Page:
Daniel Bayce, manager of Uruguay's National Seed Institute, told SciDev.Net that the findings were not representative because cross-fertilisation was detected mostly where the fields were too close, and even then "the frequency of GM contamination was very low".
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2. New study on GM maize contamination in Uruguay
Galeano, P., C. M. Debat, et al. (2011). "Cross-fertilization between genetically modified and non-genetically modified maize crops in Uruguay." Environ. Biosafety Res.
Abstract:
The cultivation of genetically modified (GM) Bt maize (Zea mays L.) events MON810 and Bt11 is permitted in Uruguay. Local regulations specify that 10% of the crop should be a non-GM cultivar as refuge area for biodiversity, and the distance from other non-GM maize crops should be more than 250 m in order to avoid crosspollination. However, the degree of cross-fertilization between maize crops in Uruguay is unknown. The level of adventitious presence of GM material in non-GM crops is a relevant issue for organic farming, in situ conservation of genetic resources and seed production. In the research reported here, the occurrence and frequency of cross-fertilization between commercial GM and non-GM maize crops in Uruguay was assessed. The methodology comprised field sampling and detection using DAS-ELISA and PCR. Five field-pair cases where GM maize crops were grown near non-GM maize crops were identified. These cases had the potential to cross-fertilize considering the distance between crops and the similarity of the sowing dates. Adventitious presence of GM material in the offspring of non-GM crops was found in three of the five cases. Adventitious presence of event MON810 or Bt11 in non-GM maize, which were distinguished using specific primers, matched the events in the putative sources of transgenic pollen. Percentages of transgenic seedlings in the offspring of the non-GM crops were estimated as 0.56%, 0.83% and 0.13% for three sampling sites with distances of respectively 40, 100 and 330 m from the GM crops. This is a first indication that adventitious presence of transgenes in non-GM maize crops will occur in Uruguay if isolation by distance and/or time is not provided. These findings contribute to the evaluation of the applicability of the "regulated coexistence policy" in Uruguay.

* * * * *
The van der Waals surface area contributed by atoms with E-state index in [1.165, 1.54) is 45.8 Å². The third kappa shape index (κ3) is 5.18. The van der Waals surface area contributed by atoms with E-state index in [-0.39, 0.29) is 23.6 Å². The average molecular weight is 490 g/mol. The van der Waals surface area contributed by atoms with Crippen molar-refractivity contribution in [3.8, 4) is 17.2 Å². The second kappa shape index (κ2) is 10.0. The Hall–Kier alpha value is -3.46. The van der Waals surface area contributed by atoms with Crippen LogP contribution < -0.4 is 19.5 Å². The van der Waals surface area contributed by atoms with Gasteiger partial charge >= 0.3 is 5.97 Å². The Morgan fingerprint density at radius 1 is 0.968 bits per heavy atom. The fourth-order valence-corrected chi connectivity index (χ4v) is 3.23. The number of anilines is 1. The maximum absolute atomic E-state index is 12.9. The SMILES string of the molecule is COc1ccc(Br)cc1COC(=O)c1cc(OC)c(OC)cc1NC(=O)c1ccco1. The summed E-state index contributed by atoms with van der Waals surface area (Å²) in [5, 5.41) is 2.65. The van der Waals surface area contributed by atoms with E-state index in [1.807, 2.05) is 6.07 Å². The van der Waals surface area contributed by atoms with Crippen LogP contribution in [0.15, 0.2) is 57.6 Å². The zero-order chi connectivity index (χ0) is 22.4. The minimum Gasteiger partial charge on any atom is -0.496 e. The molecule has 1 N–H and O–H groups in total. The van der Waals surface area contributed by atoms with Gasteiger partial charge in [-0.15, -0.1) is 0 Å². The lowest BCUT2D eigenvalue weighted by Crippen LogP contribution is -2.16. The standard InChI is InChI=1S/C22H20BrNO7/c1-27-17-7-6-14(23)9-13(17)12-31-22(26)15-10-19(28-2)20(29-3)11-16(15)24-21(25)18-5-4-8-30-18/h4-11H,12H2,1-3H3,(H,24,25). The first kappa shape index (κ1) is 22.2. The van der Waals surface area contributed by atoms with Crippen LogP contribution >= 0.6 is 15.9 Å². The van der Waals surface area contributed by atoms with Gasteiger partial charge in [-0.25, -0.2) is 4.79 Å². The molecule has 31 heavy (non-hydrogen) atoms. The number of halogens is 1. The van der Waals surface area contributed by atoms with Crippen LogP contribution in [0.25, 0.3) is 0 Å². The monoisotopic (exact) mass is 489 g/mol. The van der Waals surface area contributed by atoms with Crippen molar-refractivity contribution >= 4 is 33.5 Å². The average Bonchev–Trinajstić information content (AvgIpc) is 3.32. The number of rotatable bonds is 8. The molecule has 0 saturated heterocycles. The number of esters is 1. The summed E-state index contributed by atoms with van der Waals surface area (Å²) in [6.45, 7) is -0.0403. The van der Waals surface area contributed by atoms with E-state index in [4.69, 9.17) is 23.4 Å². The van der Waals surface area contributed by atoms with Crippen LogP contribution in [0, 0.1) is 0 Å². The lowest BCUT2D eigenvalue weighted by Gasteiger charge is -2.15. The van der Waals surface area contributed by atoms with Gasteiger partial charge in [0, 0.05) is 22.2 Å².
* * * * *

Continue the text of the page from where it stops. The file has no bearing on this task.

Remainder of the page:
Source: GM Watch